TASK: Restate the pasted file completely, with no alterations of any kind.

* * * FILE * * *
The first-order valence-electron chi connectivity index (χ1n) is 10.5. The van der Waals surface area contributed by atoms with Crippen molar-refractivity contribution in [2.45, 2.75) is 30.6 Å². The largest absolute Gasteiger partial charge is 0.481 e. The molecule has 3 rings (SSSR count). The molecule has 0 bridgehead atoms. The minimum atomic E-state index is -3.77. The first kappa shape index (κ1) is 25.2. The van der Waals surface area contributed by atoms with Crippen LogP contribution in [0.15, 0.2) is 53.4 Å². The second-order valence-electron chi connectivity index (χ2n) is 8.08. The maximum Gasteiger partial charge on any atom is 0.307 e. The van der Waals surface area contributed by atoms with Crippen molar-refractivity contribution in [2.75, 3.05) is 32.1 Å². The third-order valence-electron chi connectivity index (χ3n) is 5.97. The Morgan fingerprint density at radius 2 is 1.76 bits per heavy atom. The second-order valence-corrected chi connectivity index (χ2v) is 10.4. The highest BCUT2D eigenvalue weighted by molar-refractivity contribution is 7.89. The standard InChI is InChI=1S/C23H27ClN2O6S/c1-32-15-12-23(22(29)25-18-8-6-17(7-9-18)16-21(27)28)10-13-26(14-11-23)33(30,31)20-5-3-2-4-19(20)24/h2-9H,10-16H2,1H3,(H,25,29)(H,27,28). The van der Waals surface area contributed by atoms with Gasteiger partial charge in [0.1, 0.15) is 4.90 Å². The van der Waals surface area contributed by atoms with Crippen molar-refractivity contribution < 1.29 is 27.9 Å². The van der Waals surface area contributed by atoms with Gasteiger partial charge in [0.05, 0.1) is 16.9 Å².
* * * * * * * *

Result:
The first-order valence-electron chi connectivity index (χ1n) is 10.5. The van der Waals surface area contributed by atoms with Crippen molar-refractivity contribution in [2.45, 2.75) is 30.6 Å². The largest absolute Gasteiger partial charge is 0.481 e. The molecule has 3 rings (SSSR count). The molecule has 0 bridgehead atoms. The minimum atomic E-state index is -3.77. The first kappa shape index (κ1) is 25.2. The van der Waals surface area contributed by atoms with Crippen LogP contribution in [0.15, 0.2) is 53.4 Å². The second-order valence-electron chi connectivity index (χ2n) is 8.08. The maximum Gasteiger partial charge on any atom is 0.307 e. The van der Waals surface area contributed by atoms with Crippen molar-refractivity contribution in [2.75, 3.05) is 32.1 Å². The third-order valence-electron chi connectivity index (χ3n) is 5.97. The Morgan fingerprint density at radius 2 is 1.76 bits per heavy atom. The second-order valence-corrected chi connectivity index (χ2v) is 10.4. The highest BCUT2D eigenvalue weighted by molar-refractivity contribution is 7.89. The standard InChI is InChI=1S/C23H27ClN2O6S/c1-32-15-12-23(22(29)25-18-8-6-17(7-9-18)16-21(27)28)10-13-26(14-11-23)33(30,31)20-5-3-2-4-19(20)24/h2-9H,10-16H2,1H3,(H,25,29)(H,27,28). The van der Waals surface area contributed by atoms with Gasteiger partial charge in [0.1, 0.15) is 4.90 Å². The van der Waals surface area contributed by atoms with Crippen molar-refractivity contribution < 1.29 is 27.9 Å². The van der Waals surface area contributed by atoms with Gasteiger partial charge in [0.05, 0.1) is 16.9 Å².